Average US Cost for Gallon of Gas Tops $5 for 1st Time

By Zachary Stieber
Zachary Stieber
Zachary Stieber
Reporter
Zachary Stieber covers U.S. and world news. He is based in Maryland.
June 11, 2022 Updated: June 13, 2022

The average U.S. price of a gallon of regular-grade gasoline has topped $5 for the first time in history.

As of June 13, the average price stands at $5.01, according to AAA, which tracks prices. The average is as high as $6.43 in some states, including California, and as low as $4.46 in others, such as Alabama.

Gas Buddy, another tracker, says that the national average reached the $5 mark on June 9.

Either way, the price has soared since President Joe Biden took office in January 2021, and has risen by $2 a gallon from last year and about 20 cents from one week ago.

The surging prices stem in part from demand outpacing supply since people typically drive more during the summer, according to AAA spokesman Devin Gladden.

Gladden told The Epoch Times that prices are likely to keep rising, especially if the Organization of the Petroleum Exporting Countries (OPEC), a coalition of oil-producing countries, doesn’t ramp up production.

Patrick De Haan, head of petroleum analysis at GasBuddy, says the rise in prices also relates to the decline in refining capacity around the world, including in the United States, because of the COVID-19 pandemic and countries banning Russian oil amid the Russia–Ukraine war.

“It’s been one kink after another this year, and worst of all, demand doesn’t seem to be responding to the surge in gas prices, meaning there is a high probability that prices could go even higher in the weeks ahead,” De Haan said in a statement. “It’s a perfect storm of factors all aligning to create a rare environment of rapid price hikes. The situation could become even worse should there be any unexpected issues at the nation’s refineries or a major hurricane that impacts oil production or refineries this summer.”

Despite the sharp increase, there are no signs yet that drivers are driving less, according to Gladden.

However, “if prices continue to rise, it certainly could [lead to diminished demand] as prices rise to the point where people just can no longer afford gas,” he said.

The rising gas prices were one of the largest contributors to a fresh spike in the inflation rate, the Bureau of Labor Statistics reported on June 10. The costs for other goods, including food, have also risen sharply in recent months.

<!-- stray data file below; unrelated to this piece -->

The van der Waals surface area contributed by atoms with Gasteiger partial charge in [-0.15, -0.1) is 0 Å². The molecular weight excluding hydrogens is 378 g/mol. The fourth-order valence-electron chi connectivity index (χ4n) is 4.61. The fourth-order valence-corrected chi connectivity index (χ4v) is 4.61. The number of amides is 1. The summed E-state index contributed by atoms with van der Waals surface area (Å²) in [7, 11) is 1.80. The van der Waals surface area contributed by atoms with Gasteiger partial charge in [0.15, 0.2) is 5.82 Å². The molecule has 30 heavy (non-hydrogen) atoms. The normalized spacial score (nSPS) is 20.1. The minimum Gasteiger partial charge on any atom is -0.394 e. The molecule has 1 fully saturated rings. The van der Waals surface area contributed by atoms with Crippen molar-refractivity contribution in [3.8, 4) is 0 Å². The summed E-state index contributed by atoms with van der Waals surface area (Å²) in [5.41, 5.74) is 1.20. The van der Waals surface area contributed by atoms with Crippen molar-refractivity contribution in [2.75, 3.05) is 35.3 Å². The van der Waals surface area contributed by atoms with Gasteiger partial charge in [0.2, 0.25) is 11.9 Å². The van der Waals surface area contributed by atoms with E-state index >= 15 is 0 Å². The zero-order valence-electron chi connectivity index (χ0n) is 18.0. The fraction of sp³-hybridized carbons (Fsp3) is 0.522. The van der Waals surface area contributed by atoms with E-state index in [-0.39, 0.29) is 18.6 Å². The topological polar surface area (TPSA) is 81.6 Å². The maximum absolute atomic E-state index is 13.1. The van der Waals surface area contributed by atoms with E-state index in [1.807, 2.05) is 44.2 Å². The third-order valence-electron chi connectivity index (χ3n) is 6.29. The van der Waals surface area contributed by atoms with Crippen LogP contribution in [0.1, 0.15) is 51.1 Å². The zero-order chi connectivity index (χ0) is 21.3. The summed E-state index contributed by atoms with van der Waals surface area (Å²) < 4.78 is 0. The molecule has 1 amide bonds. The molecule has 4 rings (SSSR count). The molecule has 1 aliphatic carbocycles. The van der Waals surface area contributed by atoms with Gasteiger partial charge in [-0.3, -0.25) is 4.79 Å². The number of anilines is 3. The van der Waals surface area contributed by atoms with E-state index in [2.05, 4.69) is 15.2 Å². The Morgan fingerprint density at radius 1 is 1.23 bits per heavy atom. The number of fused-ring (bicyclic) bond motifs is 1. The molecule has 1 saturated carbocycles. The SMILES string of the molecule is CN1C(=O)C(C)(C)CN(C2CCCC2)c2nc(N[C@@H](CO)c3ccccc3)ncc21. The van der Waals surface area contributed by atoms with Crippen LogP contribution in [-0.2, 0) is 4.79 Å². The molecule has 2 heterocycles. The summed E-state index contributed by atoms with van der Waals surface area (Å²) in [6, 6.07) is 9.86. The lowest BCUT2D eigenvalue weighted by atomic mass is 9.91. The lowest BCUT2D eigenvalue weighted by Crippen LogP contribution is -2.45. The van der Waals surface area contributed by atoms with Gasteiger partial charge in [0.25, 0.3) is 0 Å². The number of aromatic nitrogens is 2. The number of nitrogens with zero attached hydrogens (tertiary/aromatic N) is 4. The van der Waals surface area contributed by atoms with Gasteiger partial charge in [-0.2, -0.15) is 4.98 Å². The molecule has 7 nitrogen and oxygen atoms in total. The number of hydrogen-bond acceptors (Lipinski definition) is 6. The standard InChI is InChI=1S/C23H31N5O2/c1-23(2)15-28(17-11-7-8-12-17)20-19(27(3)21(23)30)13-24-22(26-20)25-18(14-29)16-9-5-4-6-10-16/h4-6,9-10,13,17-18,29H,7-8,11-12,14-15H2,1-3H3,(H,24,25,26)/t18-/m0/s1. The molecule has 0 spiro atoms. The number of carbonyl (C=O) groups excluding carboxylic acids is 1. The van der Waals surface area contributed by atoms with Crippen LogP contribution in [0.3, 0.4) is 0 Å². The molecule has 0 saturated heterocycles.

The Biden administration’s focus on restricting domestic production also has played a role in the price jumps, according to some experts.

Ronna McDaniel, the chairwoman of the Republican National Committee, noted that on the campaign trail, Biden vowed to stop drilling on federal lands and “end fossil fuel.” Since he’s taken office, his administration has curbed oil drilling permits and promoted a fast transition to alternative forms of energy such as solar and wind.

“Biden promised to eliminate oil and natural gas, now families are paying the price for his anti-American energy agenda. Biden’s solution? Force Americans to drive less or buy an expensive electric vehicle,” McDaniel said in a statement. “Biden is out of touch and has no real solutions, no plan, and no sympathy for struggling families.”

The White House didn’t respond to a request by The Epoch Times for comment.

Energy Secretary Jennifer Granholm and Transportation Secretary Pete Buttigieg, both Biden appointees, last week pointed to an administration announcement that it’s working on a rule that will help build a network of chargers for electric vehicles across the nation.

“To support the transition to electric vehicles, we must build a national charging network that makes finding a charge as easy as filling up at a gas station,” Buttigieg said in a statement.

Biden, speaking to a crowd at the Port of Los Angeles on June 10, blamed the price jumps on Russian President Vladimir Putin. He said his administration’s top economic priority is fighting inflation, and that officials have been acting by “lowering the cost of moving goods through the supply chain.”

Zachary Stieber
Zachary Stieber covers U.S. and world news. He is based in Maryland.